Giant Mosquitoes will Invade Florida this Summer, Expert Says
This summer, Florida will see the invasion of huge mosquitoes called gallinipper, according to entomologist Phil Kaufman from the University of Florida. Kaufman warns that there has been a rise in the number of huge mosquitoes due to the tropical storm that hit the state last year.
"I wouldn't be surprised, given the numbers we saw last year. When we hit the rainy cycle we may see that again," said Kaufman, who is an associate professor with UF's Institute of Food and Agricultural Sciences.
The mosquito, Psorophora ciliate, lives in floodwaters and is known to be aggressive and frightening.
The female gallinipper lays eggs in the soil around ponds and streams. The eggs remain dormant till heavy floods arrive. The heavy rains and flooding caused by Tropical Storm Debbie last year provided good conditions for gallinippers and other mosquitoes to hatch and thrive, according to a news release from the University.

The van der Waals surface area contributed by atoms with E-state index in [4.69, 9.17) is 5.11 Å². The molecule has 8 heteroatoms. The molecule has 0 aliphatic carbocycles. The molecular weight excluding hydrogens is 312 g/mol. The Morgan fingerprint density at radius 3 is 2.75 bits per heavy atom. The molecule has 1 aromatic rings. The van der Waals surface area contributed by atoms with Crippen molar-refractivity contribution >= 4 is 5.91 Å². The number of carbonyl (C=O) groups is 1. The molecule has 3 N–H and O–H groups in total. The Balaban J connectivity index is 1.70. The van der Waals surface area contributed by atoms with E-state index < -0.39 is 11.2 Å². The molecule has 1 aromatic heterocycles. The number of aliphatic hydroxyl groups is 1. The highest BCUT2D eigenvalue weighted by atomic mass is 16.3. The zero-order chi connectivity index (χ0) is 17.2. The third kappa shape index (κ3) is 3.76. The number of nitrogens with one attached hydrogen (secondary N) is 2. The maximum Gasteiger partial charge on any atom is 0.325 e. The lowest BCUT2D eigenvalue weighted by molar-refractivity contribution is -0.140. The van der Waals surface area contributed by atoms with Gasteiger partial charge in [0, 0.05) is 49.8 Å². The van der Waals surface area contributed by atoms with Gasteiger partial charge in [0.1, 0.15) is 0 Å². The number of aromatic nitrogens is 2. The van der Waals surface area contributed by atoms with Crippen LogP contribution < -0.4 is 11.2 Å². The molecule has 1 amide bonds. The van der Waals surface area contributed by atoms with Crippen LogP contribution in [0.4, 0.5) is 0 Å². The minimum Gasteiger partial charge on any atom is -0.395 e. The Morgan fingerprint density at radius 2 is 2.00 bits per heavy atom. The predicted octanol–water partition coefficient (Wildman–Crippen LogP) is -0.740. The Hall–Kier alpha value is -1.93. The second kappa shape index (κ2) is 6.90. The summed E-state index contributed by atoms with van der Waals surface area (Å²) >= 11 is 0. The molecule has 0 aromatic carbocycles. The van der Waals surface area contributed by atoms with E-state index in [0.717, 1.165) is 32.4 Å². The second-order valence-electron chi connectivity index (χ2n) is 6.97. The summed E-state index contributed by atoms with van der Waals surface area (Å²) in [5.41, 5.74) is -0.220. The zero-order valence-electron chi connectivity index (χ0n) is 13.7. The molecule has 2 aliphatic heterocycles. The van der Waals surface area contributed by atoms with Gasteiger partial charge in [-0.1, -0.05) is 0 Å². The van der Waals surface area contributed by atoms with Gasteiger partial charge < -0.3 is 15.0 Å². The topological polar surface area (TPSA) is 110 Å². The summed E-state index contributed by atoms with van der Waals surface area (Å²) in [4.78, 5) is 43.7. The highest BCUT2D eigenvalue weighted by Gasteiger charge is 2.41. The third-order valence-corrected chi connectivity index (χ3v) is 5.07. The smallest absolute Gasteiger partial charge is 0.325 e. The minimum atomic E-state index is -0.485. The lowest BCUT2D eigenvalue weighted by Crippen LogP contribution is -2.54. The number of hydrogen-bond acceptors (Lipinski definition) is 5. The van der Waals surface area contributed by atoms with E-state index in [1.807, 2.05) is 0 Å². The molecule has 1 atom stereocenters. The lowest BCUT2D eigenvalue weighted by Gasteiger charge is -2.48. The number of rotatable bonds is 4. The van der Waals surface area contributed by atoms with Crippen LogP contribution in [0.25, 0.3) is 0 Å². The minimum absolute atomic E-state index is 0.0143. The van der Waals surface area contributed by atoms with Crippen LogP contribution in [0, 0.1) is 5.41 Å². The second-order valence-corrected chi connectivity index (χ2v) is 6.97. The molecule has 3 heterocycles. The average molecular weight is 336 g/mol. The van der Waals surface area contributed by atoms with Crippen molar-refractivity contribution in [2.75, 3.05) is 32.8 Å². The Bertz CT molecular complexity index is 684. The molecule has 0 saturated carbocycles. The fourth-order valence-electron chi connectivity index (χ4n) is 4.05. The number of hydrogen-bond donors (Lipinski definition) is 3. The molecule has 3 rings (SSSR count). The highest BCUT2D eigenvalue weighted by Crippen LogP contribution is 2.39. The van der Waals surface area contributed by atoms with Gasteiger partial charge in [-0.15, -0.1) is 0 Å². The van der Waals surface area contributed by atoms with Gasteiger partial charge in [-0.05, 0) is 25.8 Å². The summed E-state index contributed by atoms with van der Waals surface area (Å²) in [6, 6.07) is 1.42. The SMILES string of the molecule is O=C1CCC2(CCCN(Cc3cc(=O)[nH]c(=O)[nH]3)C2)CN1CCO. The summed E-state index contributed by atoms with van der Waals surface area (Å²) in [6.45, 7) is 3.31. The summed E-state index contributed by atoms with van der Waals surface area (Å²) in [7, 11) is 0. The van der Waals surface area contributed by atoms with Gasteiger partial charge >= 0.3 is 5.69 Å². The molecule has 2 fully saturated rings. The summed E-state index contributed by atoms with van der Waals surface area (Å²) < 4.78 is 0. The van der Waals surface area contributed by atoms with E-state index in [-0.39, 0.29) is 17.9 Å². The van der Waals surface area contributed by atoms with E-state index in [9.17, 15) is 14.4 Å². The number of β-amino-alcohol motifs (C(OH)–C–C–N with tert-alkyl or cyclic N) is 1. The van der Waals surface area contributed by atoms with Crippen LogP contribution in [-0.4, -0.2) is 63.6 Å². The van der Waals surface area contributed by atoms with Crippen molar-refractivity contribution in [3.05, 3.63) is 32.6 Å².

Psorophora ciliata is also one of the few species of mosquitoes where even the larvae feed on other mosquito larvae. And, like most mosquitoes, only the females of the species are known to suck blood. Their bite can be really nasty.
"The bite really hurts, I can attest to that," Kaufman said.
DEET can be helpful in protecting against the gallinippers. Other precautions include wearing long-sleeved shirts and long pants, especially when going in areas that have been flooded.
Unlike other mosquitoes that carry disease causing organisms, the gallinipper hasn't been known to be a vector for diseases. Also, human activities don't increase the mosquitoes' population.
"This isn't one where you build a subdivision and start to see more," Kaufman said in the news release.